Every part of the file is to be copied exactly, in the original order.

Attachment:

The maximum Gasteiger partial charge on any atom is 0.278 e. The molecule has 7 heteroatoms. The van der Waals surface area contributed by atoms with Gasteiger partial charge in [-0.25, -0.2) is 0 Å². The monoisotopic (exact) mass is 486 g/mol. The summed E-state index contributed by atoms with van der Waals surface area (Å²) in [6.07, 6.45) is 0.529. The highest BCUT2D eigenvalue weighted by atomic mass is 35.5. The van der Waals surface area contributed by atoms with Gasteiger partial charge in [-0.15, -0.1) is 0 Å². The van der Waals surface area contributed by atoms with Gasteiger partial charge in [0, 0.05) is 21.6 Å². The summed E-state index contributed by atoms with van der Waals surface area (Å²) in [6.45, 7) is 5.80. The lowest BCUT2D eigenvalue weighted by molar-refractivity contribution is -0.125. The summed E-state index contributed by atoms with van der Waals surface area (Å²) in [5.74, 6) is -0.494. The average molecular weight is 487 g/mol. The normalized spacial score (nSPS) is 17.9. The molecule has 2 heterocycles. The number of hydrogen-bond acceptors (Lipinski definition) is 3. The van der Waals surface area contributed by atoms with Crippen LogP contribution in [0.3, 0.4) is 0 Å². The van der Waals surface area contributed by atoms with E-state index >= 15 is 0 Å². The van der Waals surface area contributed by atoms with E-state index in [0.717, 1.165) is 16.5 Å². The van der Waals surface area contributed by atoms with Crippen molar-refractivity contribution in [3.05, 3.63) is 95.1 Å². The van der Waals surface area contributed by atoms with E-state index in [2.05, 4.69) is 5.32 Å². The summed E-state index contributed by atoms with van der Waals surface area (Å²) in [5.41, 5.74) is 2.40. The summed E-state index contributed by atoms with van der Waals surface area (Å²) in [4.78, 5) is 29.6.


The maximum Gasteiger partial charge on any atom is 0.278 e. The molecule has 7 heteroatoms. The van der Waals surface area contributed by atoms with Gasteiger partial charge in [-0.25, -0.2) is 0 Å². The monoisotopic (exact) mass is 486 g/mol. The summed E-state index contributed by atoms with van der Waals surface area (Å²) in [6.07, 6.45) is 0.529. The highest BCUT2D eigenvalue weighted by atomic mass is 35.5. The van der Waals surface area contributed by atoms with Gasteiger partial charge in [-0.15, -0.1) is 0 Å². The van der Waals surface area contributed by atoms with Gasteiger partial charge in [0, 0.05) is 21.6 Å². The summed E-state index contributed by atoms with van der Waals surface area (Å²) in [6.45, 7) is 5.80. The lowest BCUT2D eigenvalue weighted by molar-refractivity contribution is -0.125. The summed E-state index contributed by atoms with van der Waals surface area (Å²) in [5.74, 6) is -0.494. The average molecular weight is 487 g/mol. The normalized spacial score (nSPS) is 17.9. The molecule has 2 heterocycles. The number of hydrogen-bond acceptors (Lipinski definition) is 3. The van der Waals surface area contributed by atoms with Crippen LogP contribution in [0.3, 0.4) is 0 Å². The van der Waals surface area contributed by atoms with E-state index >= 15 is 0 Å². The van der Waals surface area contributed by atoms with E-state index in [0.717, 1.165) is 16.5 Å². The van der Waals surface area contributed by atoms with Crippen molar-refractivity contribution in [3.05, 3.63) is 95.1 Å². The van der Waals surface area contributed by atoms with E-state index in [2.05, 4.69) is 5.32 Å². The summed E-state index contributed by atoms with van der Waals surface area (Å²) in [5.41, 5.74) is 2.40. The summed E-state index contributed by atoms with van der Waals surface area (Å²) in [4.78, 5) is 29.6.